Example

truncate table emp;

If you do not want free space and keep it with the table. Then specify the REUSE
storage clause like this

truncate table emp reuse storage;

2.
CHAR Datatype
The CHAR datatype stores fixed-length character strings. When you create a table with
a CHAR column, you must specify a string length (in bytes or characters) between 1 and
2000 bytes for the CHAR column width. The default is 1 byte. Oracle then guarantees
that:

When you insert or update a row in the table, the value for the CHAR column has
the fixed length.

If you give a shorter value, then the value is blank-padded to the fixed length.

If a value is too large, Oracle Database returns an error.

Oracle Database compares CHAR values using blank-padded comparison semantics.

See Also:

Oracle Database SQL Language Reference for details about blank-padded comparison semantics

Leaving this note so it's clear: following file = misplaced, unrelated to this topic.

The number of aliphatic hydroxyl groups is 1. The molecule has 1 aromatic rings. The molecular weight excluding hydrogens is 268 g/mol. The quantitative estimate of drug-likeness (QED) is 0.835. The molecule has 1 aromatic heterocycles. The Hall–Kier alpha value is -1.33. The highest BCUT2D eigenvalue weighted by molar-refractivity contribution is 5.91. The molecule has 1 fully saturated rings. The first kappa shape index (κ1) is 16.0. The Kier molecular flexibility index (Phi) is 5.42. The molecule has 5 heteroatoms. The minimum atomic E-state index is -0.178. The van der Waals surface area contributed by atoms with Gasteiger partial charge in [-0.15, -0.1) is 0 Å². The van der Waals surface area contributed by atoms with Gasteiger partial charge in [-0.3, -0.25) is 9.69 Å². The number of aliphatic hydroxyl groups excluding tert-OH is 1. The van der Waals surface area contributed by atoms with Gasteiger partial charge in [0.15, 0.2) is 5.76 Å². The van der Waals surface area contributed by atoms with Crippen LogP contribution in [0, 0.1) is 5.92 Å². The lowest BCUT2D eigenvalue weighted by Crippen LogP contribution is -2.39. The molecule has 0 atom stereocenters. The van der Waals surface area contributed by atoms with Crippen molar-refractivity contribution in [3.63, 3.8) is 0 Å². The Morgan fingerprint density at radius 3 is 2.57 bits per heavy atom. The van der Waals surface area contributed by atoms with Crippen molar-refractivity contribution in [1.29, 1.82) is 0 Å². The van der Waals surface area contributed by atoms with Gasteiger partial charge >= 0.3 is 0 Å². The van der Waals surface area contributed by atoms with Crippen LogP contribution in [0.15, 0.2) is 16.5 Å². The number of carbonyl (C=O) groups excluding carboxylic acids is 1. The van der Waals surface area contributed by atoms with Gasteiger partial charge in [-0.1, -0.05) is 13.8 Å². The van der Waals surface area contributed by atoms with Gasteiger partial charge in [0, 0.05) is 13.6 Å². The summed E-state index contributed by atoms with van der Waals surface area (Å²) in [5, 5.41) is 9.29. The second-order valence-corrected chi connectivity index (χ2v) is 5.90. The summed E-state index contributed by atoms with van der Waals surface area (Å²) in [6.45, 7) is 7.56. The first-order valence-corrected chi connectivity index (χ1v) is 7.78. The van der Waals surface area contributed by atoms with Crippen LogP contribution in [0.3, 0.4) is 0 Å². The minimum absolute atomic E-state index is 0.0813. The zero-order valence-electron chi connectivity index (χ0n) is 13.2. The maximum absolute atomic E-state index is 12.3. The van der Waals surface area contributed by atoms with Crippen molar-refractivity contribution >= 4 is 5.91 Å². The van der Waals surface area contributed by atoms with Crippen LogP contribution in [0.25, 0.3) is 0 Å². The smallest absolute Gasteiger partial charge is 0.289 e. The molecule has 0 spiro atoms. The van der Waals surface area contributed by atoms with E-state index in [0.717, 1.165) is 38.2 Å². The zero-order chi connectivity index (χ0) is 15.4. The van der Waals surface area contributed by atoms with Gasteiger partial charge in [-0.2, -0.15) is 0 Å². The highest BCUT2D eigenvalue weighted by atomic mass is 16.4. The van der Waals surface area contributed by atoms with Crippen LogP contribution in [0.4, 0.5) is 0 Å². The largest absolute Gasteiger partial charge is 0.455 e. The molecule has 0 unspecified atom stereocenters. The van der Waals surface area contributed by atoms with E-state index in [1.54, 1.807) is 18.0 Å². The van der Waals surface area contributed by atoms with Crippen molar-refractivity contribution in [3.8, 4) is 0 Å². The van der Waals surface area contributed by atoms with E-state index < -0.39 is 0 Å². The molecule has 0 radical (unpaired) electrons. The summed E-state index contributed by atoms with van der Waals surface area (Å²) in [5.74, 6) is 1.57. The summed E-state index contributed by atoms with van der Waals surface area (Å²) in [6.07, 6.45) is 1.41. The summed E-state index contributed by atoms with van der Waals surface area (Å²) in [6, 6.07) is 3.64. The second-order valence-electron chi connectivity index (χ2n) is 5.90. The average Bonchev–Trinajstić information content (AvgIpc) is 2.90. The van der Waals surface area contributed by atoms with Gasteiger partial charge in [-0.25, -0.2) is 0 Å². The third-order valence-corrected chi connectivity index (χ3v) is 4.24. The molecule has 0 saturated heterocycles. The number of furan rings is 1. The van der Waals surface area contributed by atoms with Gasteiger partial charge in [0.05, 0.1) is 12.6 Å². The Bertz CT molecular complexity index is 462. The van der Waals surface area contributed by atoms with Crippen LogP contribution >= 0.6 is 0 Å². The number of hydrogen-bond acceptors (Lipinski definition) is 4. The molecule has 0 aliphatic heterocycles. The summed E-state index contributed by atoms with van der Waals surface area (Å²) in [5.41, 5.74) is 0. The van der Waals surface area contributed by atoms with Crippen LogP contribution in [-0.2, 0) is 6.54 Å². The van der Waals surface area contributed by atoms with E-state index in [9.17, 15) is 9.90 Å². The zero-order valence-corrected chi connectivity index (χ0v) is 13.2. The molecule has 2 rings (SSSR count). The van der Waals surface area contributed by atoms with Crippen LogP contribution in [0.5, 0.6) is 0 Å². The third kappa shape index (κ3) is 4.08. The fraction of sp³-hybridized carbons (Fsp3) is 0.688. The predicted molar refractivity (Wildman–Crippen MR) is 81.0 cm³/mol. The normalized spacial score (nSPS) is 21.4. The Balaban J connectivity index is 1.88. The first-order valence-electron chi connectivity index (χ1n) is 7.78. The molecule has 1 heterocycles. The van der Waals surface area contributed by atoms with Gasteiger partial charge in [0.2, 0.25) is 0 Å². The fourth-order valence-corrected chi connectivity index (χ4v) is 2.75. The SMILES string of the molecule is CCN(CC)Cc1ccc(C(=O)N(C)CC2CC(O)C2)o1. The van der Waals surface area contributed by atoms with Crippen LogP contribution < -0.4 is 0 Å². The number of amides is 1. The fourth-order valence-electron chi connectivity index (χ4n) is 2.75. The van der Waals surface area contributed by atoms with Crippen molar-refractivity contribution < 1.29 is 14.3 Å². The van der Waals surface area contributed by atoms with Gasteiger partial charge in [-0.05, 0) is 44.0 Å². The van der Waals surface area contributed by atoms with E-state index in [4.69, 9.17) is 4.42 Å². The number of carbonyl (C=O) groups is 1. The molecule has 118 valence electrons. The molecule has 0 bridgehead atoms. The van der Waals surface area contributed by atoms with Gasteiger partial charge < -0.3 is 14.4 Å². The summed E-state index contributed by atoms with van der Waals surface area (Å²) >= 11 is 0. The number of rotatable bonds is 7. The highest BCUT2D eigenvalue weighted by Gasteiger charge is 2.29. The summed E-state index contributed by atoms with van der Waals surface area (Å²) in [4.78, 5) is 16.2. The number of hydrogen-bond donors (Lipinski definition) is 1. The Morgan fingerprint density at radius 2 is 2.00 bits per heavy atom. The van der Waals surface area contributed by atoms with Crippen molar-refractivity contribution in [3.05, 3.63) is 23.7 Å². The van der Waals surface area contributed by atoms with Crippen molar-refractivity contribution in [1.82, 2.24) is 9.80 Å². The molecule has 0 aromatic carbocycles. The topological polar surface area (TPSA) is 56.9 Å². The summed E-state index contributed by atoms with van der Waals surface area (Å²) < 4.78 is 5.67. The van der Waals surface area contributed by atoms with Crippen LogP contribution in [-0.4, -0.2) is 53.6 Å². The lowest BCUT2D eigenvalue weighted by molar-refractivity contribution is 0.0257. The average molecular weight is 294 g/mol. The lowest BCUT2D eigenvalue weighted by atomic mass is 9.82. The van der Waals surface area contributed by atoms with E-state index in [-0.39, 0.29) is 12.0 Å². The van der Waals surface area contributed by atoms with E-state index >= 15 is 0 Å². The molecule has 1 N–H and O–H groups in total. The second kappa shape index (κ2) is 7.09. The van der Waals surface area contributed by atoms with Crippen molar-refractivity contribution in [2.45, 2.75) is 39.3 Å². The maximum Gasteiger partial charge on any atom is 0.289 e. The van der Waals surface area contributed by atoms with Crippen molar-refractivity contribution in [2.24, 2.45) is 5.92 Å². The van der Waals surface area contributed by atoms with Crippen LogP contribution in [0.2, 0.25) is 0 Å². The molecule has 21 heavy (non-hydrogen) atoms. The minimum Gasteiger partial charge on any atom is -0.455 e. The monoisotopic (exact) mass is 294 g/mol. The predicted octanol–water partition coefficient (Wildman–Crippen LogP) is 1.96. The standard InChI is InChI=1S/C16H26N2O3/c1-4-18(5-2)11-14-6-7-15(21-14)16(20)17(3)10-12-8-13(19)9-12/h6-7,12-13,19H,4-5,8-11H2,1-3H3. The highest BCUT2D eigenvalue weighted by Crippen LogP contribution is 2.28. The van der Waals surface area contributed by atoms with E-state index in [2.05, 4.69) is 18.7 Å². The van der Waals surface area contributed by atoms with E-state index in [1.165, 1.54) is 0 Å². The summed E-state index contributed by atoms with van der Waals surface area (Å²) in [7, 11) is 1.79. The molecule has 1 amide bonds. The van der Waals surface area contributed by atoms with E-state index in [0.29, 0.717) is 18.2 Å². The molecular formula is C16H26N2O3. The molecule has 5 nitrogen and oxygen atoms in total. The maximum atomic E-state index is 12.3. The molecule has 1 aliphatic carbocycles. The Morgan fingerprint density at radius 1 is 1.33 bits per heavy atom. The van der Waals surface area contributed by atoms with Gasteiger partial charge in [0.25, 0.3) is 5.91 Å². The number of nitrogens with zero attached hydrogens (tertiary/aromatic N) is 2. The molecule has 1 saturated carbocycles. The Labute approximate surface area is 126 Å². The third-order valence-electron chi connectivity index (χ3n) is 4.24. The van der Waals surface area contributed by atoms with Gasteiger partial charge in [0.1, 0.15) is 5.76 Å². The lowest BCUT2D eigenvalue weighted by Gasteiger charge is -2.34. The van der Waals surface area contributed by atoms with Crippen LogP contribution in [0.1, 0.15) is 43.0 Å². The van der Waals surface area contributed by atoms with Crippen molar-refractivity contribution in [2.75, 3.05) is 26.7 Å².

VARCHAR2 and VARCHAR Datatypes


The VARCHAR2 datatype stores variable-length character strings. When you create a
table with a VARCHAR2 column, you specify a maximum string length (in bytes or
characters) between 1 and 4000 bytes for the VARCHAR2 column. For each row, Oracle
Database stores each value in the column as a variable-length field unless a value
exceeds the column's maximum length, in which case Oracle Database returns an error.
Using VARCHAR2and VARCHAR saves on space used by the table.

For example, assume you declare a column VARCHAR2 with a maximum size of 50
characters. In a single-byte character set, if only 10 characters are given for
the VARCHAR2 column value in a particular row, the column in the row's row piece stores
only the 10 characters (10 bytes), not 50.

Oracle Database compares VARCHAR2 values using nonpadded comparison semantics.

See Also:

Oracle Database SQL Language Reference for details about nonpadded comparison semantics

VARCHAR Datatype
The VARCHAR datatype is synonymous with the VARCHAR2 datatype. To avoid possible
changes in behavior, always use the VARCHAR2 datatype to store variable-length
character strings.